|Do Socioeconomic Inequalities Lead to Deceptive Measurement of Obstetric Morbidity in India?|
||Kshipra Jain, Mayank Prakash
||El Mednifico Journal, Vol. 2, No. 2
||Background: The extent of maternal mortality is an indicator of disparity and inequity in access to appropriate health care and nutrition services throughout a lifetime, and particularly during pregnancy and childbirth. According to WHO (2005), 99% of maternal deaths occur in developing countries. Three quarters of maternal mortalities result from the direct obstetric complications. However, the ambiguity and variability in existing literature on the magnitude of socio-economic inequality in obstetric morbidity is leading to complexity for priority setting in health policy. The present study aims at assessing how far self-reported obstetric morbidity misleads measurement of socio-economic inequalities in India and to assess whether refined inequality measures can help to overcome this problem.
Methods: The study has used data from the most recent round of National Family Health Survey (NFHS-3). We have used concentration indices to access the socio-economic inequalities in self-reported obstetric morbidity and later implied regression based decomposition analysis to find out the contributions of socio-economic predictor.
Results: Findings reveal that self-reporting obstetric morbidity survey data is potentially misleading in measuring socio-economic differentials with simple bivariate analysis as greater number of obstetric complications persists in socio-economically advantaged groups which may be not true in reality. However, application of sophisticated regression based decomposition analysis demonstrates that, to some extent, we can overcome the problem of measuring socio-economic inequality, as decomposition analysis shows incidence of obstetric complication are greater among disadvantaged groups.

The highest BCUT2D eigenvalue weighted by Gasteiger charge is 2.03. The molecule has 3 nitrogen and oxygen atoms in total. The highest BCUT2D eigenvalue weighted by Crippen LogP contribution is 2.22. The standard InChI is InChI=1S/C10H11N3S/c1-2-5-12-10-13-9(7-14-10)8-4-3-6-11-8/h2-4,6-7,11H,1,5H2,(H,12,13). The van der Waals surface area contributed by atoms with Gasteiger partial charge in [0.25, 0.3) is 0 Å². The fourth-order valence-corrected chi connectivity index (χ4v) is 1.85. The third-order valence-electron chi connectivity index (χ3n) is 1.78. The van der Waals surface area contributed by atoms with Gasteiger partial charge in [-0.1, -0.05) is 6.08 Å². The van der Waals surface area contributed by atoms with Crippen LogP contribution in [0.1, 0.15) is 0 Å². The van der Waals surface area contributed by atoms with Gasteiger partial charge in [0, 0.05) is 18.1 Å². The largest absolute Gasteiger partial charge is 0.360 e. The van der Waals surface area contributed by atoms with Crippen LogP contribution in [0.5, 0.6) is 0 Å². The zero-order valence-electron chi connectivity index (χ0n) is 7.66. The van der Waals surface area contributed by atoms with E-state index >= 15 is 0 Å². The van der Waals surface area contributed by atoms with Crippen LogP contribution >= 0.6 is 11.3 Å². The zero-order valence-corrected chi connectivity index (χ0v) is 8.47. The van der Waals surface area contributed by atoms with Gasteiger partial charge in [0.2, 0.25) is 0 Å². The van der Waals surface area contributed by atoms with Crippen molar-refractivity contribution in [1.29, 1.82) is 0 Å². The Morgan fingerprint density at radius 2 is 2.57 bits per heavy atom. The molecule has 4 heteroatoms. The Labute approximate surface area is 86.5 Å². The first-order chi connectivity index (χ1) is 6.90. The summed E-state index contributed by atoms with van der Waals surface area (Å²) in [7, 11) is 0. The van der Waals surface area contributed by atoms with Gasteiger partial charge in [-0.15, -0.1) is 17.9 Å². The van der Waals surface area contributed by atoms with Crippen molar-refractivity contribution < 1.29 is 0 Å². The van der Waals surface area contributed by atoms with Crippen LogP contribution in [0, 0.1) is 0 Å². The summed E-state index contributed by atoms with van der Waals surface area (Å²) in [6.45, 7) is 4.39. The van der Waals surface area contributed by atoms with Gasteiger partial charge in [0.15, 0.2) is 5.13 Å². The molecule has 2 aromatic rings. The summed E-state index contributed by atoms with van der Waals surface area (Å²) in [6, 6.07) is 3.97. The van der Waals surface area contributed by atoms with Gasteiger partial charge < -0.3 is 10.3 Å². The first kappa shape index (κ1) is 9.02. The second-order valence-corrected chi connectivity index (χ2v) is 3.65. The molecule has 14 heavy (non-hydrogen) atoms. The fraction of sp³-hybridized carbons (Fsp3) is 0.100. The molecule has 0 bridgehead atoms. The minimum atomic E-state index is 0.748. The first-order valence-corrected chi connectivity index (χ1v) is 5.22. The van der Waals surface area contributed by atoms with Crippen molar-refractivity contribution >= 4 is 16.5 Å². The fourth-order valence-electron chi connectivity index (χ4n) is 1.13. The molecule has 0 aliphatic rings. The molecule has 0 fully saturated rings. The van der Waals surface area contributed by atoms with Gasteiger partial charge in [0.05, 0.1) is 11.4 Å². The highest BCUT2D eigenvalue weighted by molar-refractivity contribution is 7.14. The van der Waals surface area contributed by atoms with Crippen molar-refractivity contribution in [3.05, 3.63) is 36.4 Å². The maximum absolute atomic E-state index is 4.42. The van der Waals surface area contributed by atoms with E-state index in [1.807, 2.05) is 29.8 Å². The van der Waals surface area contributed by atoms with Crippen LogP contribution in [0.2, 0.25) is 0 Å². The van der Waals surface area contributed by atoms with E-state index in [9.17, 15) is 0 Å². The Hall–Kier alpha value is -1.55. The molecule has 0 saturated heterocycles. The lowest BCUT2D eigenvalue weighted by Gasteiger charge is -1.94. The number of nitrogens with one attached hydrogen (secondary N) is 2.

Conclusion: Primarily, the inequalities arise from poverty, education and residing in rural areas. However, the contribution of education to the incidence of obstetric morbidity is negative. This could be because of differences in the educational level of women that potentially affects their awareness and understanding about obstetric complications. The findings thus suggest that education is a key determinant of bias in self-reporting obstetric morbidity. Finally, we conclude that logical explanations of the results are needed when we infer these results for health policy interventions, as decomposition analysis has also failed to overcome the problem of self-reporting morbidities among illiterate women.
Obstetric Morbidity; Socio-economic Inequalities; India